Our Travel blog
After arriving back late last night from London we were up and away this morning in good time, excited to be spending a couple of nights in The Peak District. We hold a special place in out hearts for this beautiful part of Britain. It's where I took refuge when I needed a break from other pressures in an earlier lifetime, where we've visited since meeting for weekends away and where we honeymooned.
The Peak District was founded in 1951 as the first of Britain’s 15 national parks. It covers an area of 555 sq miles and sits plumb in the middle of England, 20 million people live within one hours journey of the park, and its resident population of around 38,000 people is swollen by 10 million visitors a year. Its an area of great diversity, dark moorland, dramatic limestone edges, lush farmland, forests, 55 reservoirs and hills. They are not really peaks, that term probably comes from Pecsaetan, an Anglo-Saxon tribe who settled the area. The highest point is Kinder Scout at a relatively modest 2086 feet.
Walkers and cyclists are a common sight but a significant number of the visitors don't venture more than a few yards from their car or coach, preferring to take a few quick snaps to bore the grandchildren with then retire to a tea room to complain about the price of the cream tea they've just purchased and catch up on gossip. Sometimes this is because of their age and restrictions in mobility, and their are some fine views and landscapes to enjoy from a coach window but if you can then you need to walk away from the towns to really experience all that the Peak District has to offer.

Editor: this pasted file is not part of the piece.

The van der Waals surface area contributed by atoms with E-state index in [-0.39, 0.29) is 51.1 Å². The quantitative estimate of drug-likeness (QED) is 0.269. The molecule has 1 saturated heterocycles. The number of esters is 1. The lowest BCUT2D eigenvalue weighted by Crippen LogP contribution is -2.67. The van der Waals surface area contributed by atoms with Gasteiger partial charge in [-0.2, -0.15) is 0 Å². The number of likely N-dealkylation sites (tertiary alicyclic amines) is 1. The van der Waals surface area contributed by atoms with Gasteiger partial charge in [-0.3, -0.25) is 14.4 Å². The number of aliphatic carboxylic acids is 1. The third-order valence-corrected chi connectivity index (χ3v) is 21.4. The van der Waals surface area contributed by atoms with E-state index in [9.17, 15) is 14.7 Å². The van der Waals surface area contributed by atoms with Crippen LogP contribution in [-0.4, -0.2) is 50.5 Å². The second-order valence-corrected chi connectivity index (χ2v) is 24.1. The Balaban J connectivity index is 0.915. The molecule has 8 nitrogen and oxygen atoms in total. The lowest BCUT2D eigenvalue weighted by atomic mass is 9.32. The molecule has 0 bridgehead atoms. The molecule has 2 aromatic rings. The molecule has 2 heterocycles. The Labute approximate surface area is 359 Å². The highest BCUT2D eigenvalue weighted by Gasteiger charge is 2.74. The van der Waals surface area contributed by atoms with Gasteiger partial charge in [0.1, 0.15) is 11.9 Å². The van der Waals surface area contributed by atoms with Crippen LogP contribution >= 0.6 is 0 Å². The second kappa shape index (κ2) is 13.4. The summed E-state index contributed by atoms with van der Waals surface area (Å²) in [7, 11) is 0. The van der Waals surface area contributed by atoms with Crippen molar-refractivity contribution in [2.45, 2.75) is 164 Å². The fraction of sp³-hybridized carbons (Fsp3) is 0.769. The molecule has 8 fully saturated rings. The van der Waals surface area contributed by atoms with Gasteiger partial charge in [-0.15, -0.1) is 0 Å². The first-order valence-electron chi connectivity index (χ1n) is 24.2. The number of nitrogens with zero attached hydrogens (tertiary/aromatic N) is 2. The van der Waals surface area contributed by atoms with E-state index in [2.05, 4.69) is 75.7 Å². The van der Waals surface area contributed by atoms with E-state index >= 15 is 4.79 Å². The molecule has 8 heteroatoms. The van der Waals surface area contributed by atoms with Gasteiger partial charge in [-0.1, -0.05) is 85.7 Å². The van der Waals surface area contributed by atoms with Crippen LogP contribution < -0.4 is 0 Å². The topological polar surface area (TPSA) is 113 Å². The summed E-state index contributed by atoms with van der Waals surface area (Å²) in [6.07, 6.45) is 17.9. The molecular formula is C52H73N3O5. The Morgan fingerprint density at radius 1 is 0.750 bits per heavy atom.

But before we could get there we had to negotiate Bar Hill post office and Tescos. This was where Alison lived for years and as you'll know by now Alison is on a mission to befriend every citizen of earth so in Bar Hill it was inevitable we'd bump into her old friends and acquaintances. Being experienced at this now we'd allowed ourselves plenty of time and exchanged pleasantries with a host of good folk in a manner we hope wasn't too rushed before heading off.
Turning North out of Leek our hearts lightened as we hit the southern end of The Peaks and the rolling hills became studded with the dramatic outcrops of The Roaches, a gritstone escarpment made up from the Lower and Upper tier Roaches, Hen Cloud and Ramshaw Rocks. It is a haven for walkers and climbers. We are planning to walk there tomorrow so we'll leave further descriptions for now, but we'll tease you with talk of Peregrine Falcons and Wallabies.
For today we pulled into Blackshaw Moor Caravan Club site, which sits on the site of a WW2 US anti-aircraft battalion and
then from 1946 it was a re-settlement camp for camp for Polish soldiers who couldn't return to their homeland. The site wardens are very sensitive to the memory of the camp and have erected a plaque commemorating the camp and service men who lived here, and there are little notice boards with picture dotted around. Its all very well done and the site is most becoming, with little private glades around a central site and very generous pitches.
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